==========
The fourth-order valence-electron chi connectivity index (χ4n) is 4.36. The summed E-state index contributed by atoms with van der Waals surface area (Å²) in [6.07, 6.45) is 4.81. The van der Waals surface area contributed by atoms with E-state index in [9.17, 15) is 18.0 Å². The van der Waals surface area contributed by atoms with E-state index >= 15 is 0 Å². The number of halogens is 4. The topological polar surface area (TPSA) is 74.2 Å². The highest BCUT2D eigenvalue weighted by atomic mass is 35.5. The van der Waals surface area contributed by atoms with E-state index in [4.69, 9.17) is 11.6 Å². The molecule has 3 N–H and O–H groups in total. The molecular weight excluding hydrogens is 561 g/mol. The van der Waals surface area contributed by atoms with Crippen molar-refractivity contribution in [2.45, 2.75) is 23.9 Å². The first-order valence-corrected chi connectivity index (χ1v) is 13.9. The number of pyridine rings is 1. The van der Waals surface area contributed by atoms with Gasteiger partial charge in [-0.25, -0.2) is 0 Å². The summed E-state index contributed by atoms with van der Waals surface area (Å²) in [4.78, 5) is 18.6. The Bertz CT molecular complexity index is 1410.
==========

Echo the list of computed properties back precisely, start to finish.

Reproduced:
The fourth-order valence-electron chi connectivity index (χ4n) is 4.36. The summed E-state index contributed by atoms with van der Waals surface area (Å²) in [6.07, 6.45) is 4.81. The van der Waals surface area contributed by atoms with E-state index in [9.17, 15) is 18.0 Å². The van der Waals surface area contributed by atoms with E-state index >= 15 is 0 Å². The number of halogens is 4. The topological polar surface area (TPSA) is 74.2 Å². The highest BCUT2D eigenvalue weighted by atomic mass is 35.5. The van der Waals surface area contributed by atoms with E-state index in [4.69, 9.17) is 11.6 Å². The molecule has 3 N–H and O–H groups in total. The molecular weight excluding hydrogens is 561 g/mol. The van der Waals surface area contributed by atoms with Crippen molar-refractivity contribution in [2.45, 2.75) is 23.9 Å². The first-order valence-corrected chi connectivity index (χ1v) is 13.9. The number of pyridine rings is 1. The van der Waals surface area contributed by atoms with Gasteiger partial charge in [-0.25, -0.2) is 0 Å². The summed E-state index contributed by atoms with van der Waals surface area (Å²) in [4.78, 5) is 18.6. The Bertz CT molecular complexity index is 1410.